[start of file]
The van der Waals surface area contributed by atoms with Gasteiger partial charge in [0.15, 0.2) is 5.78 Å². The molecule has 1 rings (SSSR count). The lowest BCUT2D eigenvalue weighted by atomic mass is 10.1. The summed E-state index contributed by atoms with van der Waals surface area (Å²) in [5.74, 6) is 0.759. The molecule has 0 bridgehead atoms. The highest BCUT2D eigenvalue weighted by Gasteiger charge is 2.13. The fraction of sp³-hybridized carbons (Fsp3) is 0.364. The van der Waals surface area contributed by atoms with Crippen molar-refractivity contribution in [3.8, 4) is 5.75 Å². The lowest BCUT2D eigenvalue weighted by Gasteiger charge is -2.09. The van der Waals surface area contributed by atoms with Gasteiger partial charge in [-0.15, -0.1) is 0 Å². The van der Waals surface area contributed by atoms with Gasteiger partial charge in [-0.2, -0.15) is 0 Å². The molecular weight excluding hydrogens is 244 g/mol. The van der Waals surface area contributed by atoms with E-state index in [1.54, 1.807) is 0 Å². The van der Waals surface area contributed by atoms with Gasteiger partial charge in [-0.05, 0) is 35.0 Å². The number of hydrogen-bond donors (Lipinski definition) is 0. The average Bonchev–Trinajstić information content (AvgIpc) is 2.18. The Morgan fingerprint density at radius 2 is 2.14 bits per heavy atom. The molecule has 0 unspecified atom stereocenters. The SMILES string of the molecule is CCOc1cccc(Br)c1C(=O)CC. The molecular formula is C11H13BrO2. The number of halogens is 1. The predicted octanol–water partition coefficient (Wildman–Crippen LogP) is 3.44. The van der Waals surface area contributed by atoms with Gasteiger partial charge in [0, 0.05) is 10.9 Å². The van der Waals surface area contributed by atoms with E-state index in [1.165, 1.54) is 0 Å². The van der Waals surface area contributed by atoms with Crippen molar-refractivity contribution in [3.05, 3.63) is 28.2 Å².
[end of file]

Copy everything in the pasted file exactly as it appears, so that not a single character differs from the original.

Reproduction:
The van der Waals surface area contributed by atoms with Gasteiger partial charge in [0.15, 0.2) is 5.78 Å². The molecule has 1 rings (SSSR count). The lowest BCUT2D eigenvalue weighted by atomic mass is 10.1. The summed E-state index contributed by atoms with van der Waals surface area (Å²) in [5.74, 6) is 0.759. The molecule has 0 bridgehead atoms. The highest BCUT2D eigenvalue weighted by Gasteiger charge is 2.13. The fraction of sp³-hybridized carbons (Fsp3) is 0.364. The van der Waals surface area contributed by atoms with Crippen molar-refractivity contribution in [3.8, 4) is 5.75 Å². The lowest BCUT2D eigenvalue weighted by Gasteiger charge is -2.09. The van der Waals surface area contributed by atoms with Gasteiger partial charge in [-0.15, -0.1) is 0 Å². The van der Waals surface area contributed by atoms with Gasteiger partial charge in [-0.2, -0.15) is 0 Å². The molecular weight excluding hydrogens is 244 g/mol. The van der Waals surface area contributed by atoms with E-state index in [1.54, 1.807) is 0 Å². The van der Waals surface area contributed by atoms with Gasteiger partial charge in [-0.05, 0) is 35.0 Å². The number of hydrogen-bond donors (Lipinski definition) is 0. The average Bonchev–Trinajstić information content (AvgIpc) is 2.18. The Morgan fingerprint density at radius 2 is 2.14 bits per heavy atom. The molecule has 0 unspecified atom stereocenters. The SMILES string of the molecule is CCOc1cccc(Br)c1C(=O)CC. The molecular formula is C11H13BrO2. The number of halogens is 1. The predicted octanol–water partition coefficient (Wildman–Crippen LogP) is 3.44. The van der Waals surface area contributed by atoms with Gasteiger partial charge in [0, 0.05) is 10.9 Å². The van der Waals surface area contributed by atoms with E-state index in [1.165, 1.54) is 0 Å². The van der Waals surface area contributed by atoms with Crippen molar-refractivity contribution in [3.05, 3.63) is 28.2 Å².